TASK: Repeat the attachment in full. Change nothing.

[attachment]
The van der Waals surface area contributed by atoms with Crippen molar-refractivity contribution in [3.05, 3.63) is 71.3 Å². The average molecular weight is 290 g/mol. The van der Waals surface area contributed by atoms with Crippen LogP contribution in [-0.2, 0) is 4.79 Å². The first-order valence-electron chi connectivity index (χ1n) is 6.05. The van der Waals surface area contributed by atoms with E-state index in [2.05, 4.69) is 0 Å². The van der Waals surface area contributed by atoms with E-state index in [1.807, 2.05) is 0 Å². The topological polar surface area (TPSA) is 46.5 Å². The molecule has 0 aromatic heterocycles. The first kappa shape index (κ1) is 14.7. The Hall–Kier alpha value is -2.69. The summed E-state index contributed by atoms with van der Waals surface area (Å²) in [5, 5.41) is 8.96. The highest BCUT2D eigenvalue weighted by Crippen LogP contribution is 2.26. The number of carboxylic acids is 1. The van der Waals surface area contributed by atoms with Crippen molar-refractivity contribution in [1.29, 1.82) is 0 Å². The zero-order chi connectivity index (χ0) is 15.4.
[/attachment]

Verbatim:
The van der Waals surface area contributed by atoms with Crippen molar-refractivity contribution in [3.05, 3.63) is 71.3 Å². The average molecular weight is 290 g/mol. The van der Waals surface area contributed by atoms with Crippen LogP contribution in [-0.2, 0) is 4.79 Å². The first-order valence-electron chi connectivity index (χ1n) is 6.05. The van der Waals surface area contributed by atoms with E-state index in [2.05, 4.69) is 0 Å². The van der Waals surface area contributed by atoms with E-state index in [1.807, 2.05) is 0 Å². The topological polar surface area (TPSA) is 46.5 Å². The molecule has 0 aromatic heterocycles. The first kappa shape index (κ1) is 14.7. The Hall–Kier alpha value is -2.69. The summed E-state index contributed by atoms with van der Waals surface area (Å²) in [5, 5.41) is 8.96. The highest BCUT2D eigenvalue weighted by Crippen LogP contribution is 2.26. The number of carboxylic acids is 1. The van der Waals surface area contributed by atoms with Crippen molar-refractivity contribution in [1.29, 1.82) is 0 Å². The zero-order chi connectivity index (χ0) is 15.4.